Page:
Efficacy of the treatments used for the control of Caligus rogercresseyi infecting Atlantic salmon, Salmo salar L., in a new fish-farming location in Region XI, Chile


Correspondence S Bravo, Aquaculture Institute, Universidad Austral de Chile. PO Box 1327, Puerto Montt, Chile (e-mail: sbravo@uach.cl)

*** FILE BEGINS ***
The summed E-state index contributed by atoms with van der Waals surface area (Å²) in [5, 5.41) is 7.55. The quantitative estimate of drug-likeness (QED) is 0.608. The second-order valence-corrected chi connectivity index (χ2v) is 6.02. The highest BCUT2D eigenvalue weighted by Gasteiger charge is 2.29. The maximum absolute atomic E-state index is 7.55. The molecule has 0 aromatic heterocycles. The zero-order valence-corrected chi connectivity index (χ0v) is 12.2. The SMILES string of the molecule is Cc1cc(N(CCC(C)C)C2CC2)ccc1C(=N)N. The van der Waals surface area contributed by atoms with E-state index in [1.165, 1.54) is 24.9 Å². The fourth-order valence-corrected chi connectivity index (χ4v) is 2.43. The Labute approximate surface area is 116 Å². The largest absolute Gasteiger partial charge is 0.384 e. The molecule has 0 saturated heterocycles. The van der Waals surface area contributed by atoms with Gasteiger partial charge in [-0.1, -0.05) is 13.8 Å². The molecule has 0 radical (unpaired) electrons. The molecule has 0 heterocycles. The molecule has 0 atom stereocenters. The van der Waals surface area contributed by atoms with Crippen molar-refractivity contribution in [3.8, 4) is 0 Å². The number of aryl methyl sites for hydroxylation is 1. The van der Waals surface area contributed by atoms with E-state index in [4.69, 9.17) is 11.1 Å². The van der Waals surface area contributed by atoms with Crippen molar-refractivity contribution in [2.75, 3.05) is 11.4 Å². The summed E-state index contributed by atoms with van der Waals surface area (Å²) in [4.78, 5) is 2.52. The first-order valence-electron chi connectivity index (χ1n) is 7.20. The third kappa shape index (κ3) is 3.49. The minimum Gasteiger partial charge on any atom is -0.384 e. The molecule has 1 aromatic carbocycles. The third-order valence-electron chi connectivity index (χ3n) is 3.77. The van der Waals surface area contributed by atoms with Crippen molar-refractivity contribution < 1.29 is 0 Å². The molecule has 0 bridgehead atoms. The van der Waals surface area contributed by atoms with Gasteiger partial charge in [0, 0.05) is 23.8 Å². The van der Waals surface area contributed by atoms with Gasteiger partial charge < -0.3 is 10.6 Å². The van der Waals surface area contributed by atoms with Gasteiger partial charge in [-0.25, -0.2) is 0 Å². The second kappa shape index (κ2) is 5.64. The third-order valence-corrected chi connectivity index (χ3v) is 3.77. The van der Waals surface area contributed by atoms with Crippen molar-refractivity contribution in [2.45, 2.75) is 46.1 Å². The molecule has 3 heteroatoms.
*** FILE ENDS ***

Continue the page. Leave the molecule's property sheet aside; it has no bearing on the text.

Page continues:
Caligus rogercresseyi is the most important parasite affecting Atlantic salmon and rainbow trout farming in sea water in Chile. After the outbreaks of the infectious salmon anaemia recorded in Region X from 2007, the salmon industry has expanded southwards to Region XI, where 60% of Atlantic salmon in Chile is now produced. In parallel with the relocation of salmon production, sea lice infestation has also spread to Region XI, and today C. rogercresseyi is the most serious threat to the salmon-farming industry in this region. The results obtained through a year of monitoring between September 2007 and August 2008 on a farm located in the ‘Las Guaitecas Archipelago’ in Region XI (44°S; 74°W) showed that treatments with emamectin benzoate and deltamethrin did not give the expected control of Caligus. Failures of the treatments were associated with the loss of sensitivity recorded for C. rogercresseyi to emamectin benzoate in Region X. In addition, a major influence was the lack of delousing coordination measures with the neighbouring farms sharing the same area in that period.